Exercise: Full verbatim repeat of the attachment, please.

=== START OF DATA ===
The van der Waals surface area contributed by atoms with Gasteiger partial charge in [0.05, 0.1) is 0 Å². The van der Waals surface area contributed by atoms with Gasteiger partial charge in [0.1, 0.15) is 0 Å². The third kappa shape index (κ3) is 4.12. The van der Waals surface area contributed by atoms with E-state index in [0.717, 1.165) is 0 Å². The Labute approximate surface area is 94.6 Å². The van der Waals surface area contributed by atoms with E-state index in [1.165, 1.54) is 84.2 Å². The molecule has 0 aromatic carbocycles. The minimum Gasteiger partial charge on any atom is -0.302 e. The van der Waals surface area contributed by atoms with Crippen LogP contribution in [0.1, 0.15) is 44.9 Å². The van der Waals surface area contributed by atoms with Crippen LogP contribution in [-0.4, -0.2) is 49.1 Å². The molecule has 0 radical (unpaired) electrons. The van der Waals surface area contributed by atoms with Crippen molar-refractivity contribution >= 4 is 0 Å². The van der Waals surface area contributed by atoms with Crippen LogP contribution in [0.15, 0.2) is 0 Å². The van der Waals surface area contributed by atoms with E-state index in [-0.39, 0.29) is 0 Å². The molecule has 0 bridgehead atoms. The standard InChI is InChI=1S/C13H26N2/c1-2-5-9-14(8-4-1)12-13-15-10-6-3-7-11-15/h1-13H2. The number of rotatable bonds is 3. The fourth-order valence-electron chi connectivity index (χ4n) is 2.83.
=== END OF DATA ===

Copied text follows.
The van der Waals surface area contributed by atoms with Gasteiger partial charge in [0.05, 0.1) is 0 Å². The van der Waals surface area contributed by atoms with Gasteiger partial charge in [0.1, 0.15) is 0 Å². The third kappa shape index (κ3) is 4.12. The van der Waals surface area contributed by atoms with E-state index in [0.717, 1.165) is 0 Å². The Labute approximate surface area is 94.6 Å². The van der Waals surface area contributed by atoms with E-state index in [1.165, 1.54) is 84.2 Å². The molecule has 0 aromatic carbocycles. The minimum Gasteiger partial charge on any atom is -0.302 e. The van der Waals surface area contributed by atoms with Crippen LogP contribution in [0.1, 0.15) is 44.9 Å². The van der Waals surface area contributed by atoms with Crippen LogP contribution in [-0.4, -0.2) is 49.1 Å². The molecule has 0 radical (unpaired) electrons. The van der Waals surface area contributed by atoms with Crippen molar-refractivity contribution >= 4 is 0 Å². The van der Waals surface area contributed by atoms with Crippen LogP contribution in [0.15, 0.2) is 0 Å². The van der Waals surface area contributed by atoms with E-state index in [-0.39, 0.29) is 0 Å². The molecule has 0 bridgehead atoms. The standard InChI is InChI=1S/C13H26N2/c1-2-5-9-14(8-4-1)12-13-15-10-6-3-7-11-15/h1-13H2. The number of rotatable bonds is 3. The fourth-order valence-electron chi connectivity index (χ4n) is 2.83.